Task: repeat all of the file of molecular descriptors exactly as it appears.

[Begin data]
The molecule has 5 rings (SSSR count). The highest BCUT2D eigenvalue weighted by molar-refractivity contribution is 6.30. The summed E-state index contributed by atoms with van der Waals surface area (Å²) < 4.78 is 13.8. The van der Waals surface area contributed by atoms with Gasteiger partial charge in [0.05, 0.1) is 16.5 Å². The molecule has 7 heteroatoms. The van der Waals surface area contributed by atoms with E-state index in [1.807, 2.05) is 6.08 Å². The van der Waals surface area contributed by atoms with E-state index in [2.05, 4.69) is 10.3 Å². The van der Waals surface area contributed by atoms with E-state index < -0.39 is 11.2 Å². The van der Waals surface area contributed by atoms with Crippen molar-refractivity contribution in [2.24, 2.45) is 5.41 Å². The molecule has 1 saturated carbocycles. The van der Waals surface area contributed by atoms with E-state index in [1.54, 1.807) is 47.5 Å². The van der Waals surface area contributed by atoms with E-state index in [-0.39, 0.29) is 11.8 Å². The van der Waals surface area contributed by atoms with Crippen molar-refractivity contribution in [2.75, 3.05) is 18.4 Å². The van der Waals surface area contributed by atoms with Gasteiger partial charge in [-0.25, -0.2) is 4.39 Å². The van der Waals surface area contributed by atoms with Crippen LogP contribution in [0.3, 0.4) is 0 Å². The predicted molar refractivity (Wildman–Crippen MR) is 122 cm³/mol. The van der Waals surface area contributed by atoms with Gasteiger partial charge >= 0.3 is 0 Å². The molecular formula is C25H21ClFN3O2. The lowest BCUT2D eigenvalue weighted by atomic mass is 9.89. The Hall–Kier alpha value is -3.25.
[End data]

The molecule has 5 rings (SSSR count). The highest BCUT2D eigenvalue weighted by molar-refractivity contribution is 6.30. The summed E-state index contributed by atoms with van der Waals surface area (Å²) < 4.78 is 13.8. The van der Waals surface area contributed by atoms with Gasteiger partial charge in [0.05, 0.1) is 16.5 Å². The molecule has 7 heteroatoms. The van der Waals surface area contributed by atoms with E-state index in [1.807, 2.05) is 6.08 Å². The van der Waals surface area contributed by atoms with E-state index in [2.05, 4.69) is 10.3 Å². The van der Waals surface area contributed by atoms with E-state index < -0.39 is 11.2 Å². The van der Waals surface area contributed by atoms with Crippen molar-refractivity contribution in [2.24, 2.45) is 5.41 Å². The molecule has 1 saturated carbocycles. The van der Waals surface area contributed by atoms with E-state index in [1.54, 1.807) is 47.5 Å². The van der Waals surface area contributed by atoms with E-state index in [-0.39, 0.29) is 11.8 Å². The van der Waals surface area contributed by atoms with Crippen molar-refractivity contribution in [2.75, 3.05) is 18.4 Å². The van der Waals surface area contributed by atoms with Gasteiger partial charge in [-0.25, -0.2) is 4.39 Å². The van der Waals surface area contributed by atoms with Crippen LogP contribution in [0.3, 0.4) is 0 Å². The predicted molar refractivity (Wildman–Crippen MR) is 122 cm³/mol. The van der Waals surface area contributed by atoms with Gasteiger partial charge >= 0.3 is 0 Å². The molecular formula is C25H21ClFN3O2. The lowest BCUT2D eigenvalue weighted by atomic mass is 9.89. The Hall–Kier alpha value is -3.25.